Mozambique, nutrition, food access
In 2017, Mozambique ranked as one of the least developed countries in the world by measures of health, education, and income. With a minimal annual income, purchasing adequate food to meet recommended levels of nutrients for a healthy diet is difficult, leaving 40% of the country undernourished. This study analyzed what foods are available during the dry months (hungry season) of May through October in the Nampula province of Mozambique to determine if it is possible to meet recommended levels of nutrients from purchasing and growing food. Three different levels of income were used to determine what percentage of the country could purchase the recommended levels of nutrients: per capita income, government minimum wage, and the minimum wage at a private firm. Based on these income groups, 36% of the country would not be able to meet their needs from only buying food from the market at any time of the year. Those who grow their own food made meeting their nutrient needs more feasible, as they did not spend as much of their income (8% to 17%) on food. Different models were constructed to analyze the effect of the supplementation of specific vitamins and minerals that are continuously difficult to obtain. The most significant supplementation was of calcium, reducing the theoretical percentage of annual income spent on food from 325% to 65%. Based on these results, non-governmental organizations (NGO) or the Mozambican government should focus on a wide-scale supplementation program focusing on calcium to ensure proper nutrition.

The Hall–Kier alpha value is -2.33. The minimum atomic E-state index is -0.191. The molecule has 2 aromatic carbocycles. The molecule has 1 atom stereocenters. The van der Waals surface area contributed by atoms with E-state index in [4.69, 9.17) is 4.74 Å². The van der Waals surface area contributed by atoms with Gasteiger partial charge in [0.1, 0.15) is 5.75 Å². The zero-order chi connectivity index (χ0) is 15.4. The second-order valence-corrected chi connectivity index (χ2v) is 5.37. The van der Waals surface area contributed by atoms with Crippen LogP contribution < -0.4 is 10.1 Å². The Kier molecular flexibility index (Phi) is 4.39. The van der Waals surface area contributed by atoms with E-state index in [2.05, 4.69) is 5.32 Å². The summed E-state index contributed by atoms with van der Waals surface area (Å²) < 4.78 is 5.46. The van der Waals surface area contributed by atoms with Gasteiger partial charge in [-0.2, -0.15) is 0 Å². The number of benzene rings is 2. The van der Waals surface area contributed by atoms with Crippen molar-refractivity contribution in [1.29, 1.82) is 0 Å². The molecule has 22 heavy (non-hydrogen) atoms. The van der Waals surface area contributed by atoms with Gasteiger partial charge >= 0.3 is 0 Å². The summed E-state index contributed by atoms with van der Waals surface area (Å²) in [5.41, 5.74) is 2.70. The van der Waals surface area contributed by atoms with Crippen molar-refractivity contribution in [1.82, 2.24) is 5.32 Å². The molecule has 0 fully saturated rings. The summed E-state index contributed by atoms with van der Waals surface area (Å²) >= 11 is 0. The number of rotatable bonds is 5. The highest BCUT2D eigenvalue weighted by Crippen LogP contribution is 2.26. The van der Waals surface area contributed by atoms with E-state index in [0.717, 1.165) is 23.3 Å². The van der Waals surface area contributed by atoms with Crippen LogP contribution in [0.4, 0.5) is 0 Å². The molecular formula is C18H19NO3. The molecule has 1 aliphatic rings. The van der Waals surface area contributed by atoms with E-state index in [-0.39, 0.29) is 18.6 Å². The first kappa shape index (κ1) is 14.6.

Swanigan, H., & Nalley, L. L. (2020). The impact of income on nutrition: A case study of Northern Mozambique. Discovery, The Student Journal of Dale Bumpers College of Agricultural, Food and Life Sciences, 21(1), 75-81. Retrieved from https://scholarworks.uark.edu/discoverymag/vol21/iss1/15